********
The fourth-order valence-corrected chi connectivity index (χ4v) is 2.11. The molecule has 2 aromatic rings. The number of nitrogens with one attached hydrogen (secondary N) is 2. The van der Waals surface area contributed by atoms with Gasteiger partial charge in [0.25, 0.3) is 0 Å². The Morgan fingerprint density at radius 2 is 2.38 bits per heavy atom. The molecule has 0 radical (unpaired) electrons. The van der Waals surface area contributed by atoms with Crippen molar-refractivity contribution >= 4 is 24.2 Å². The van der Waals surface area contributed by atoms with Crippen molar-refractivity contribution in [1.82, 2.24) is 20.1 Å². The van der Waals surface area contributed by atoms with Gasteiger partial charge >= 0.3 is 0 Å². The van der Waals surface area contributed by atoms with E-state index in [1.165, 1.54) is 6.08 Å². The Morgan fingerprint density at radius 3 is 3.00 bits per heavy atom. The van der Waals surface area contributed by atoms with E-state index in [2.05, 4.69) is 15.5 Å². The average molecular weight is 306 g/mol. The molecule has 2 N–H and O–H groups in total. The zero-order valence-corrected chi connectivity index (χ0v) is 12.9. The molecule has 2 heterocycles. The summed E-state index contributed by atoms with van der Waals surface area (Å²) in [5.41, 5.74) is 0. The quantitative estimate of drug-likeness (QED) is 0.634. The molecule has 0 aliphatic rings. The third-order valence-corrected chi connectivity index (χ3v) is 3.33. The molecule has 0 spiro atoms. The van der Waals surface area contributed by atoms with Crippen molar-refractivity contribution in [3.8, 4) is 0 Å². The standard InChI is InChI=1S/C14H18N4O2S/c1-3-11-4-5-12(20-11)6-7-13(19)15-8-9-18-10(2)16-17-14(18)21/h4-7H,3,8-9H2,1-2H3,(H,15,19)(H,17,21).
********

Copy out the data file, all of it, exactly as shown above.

The fourth-order valence-corrected chi connectivity index (χ4v) is 2.11. The molecule has 2 aromatic rings. The number of nitrogens with one attached hydrogen (secondary N) is 2. The van der Waals surface area contributed by atoms with Gasteiger partial charge in [0.25, 0.3) is 0 Å². The Morgan fingerprint density at radius 2 is 2.38 bits per heavy atom. The molecule has 0 radical (unpaired) electrons. The van der Waals surface area contributed by atoms with Crippen molar-refractivity contribution >= 4 is 24.2 Å². The van der Waals surface area contributed by atoms with Crippen molar-refractivity contribution in [1.82, 2.24) is 20.1 Å². The van der Waals surface area contributed by atoms with Gasteiger partial charge >= 0.3 is 0 Å². The van der Waals surface area contributed by atoms with E-state index in [1.165, 1.54) is 6.08 Å². The Morgan fingerprint density at radius 3 is 3.00 bits per heavy atom. The van der Waals surface area contributed by atoms with E-state index in [2.05, 4.69) is 15.5 Å². The average molecular weight is 306 g/mol. The molecule has 2 N–H and O–H groups in total. The zero-order valence-corrected chi connectivity index (χ0v) is 12.9. The molecule has 2 heterocycles. The summed E-state index contributed by atoms with van der Waals surface area (Å²) in [5.41, 5.74) is 0. The quantitative estimate of drug-likeness (QED) is 0.634. The molecule has 0 aliphatic rings. The third-order valence-corrected chi connectivity index (χ3v) is 3.33. The molecule has 0 spiro atoms. The van der Waals surface area contributed by atoms with Crippen molar-refractivity contribution in [3.8, 4) is 0 Å². The standard InChI is InChI=1S/C14H18N4O2S/c1-3-11-4-5-12(20-11)6-7-13(19)15-8-9-18-10(2)16-17-14(18)21/h4-7H,3,8-9H2,1-2H3,(H,15,19)(H,17,21).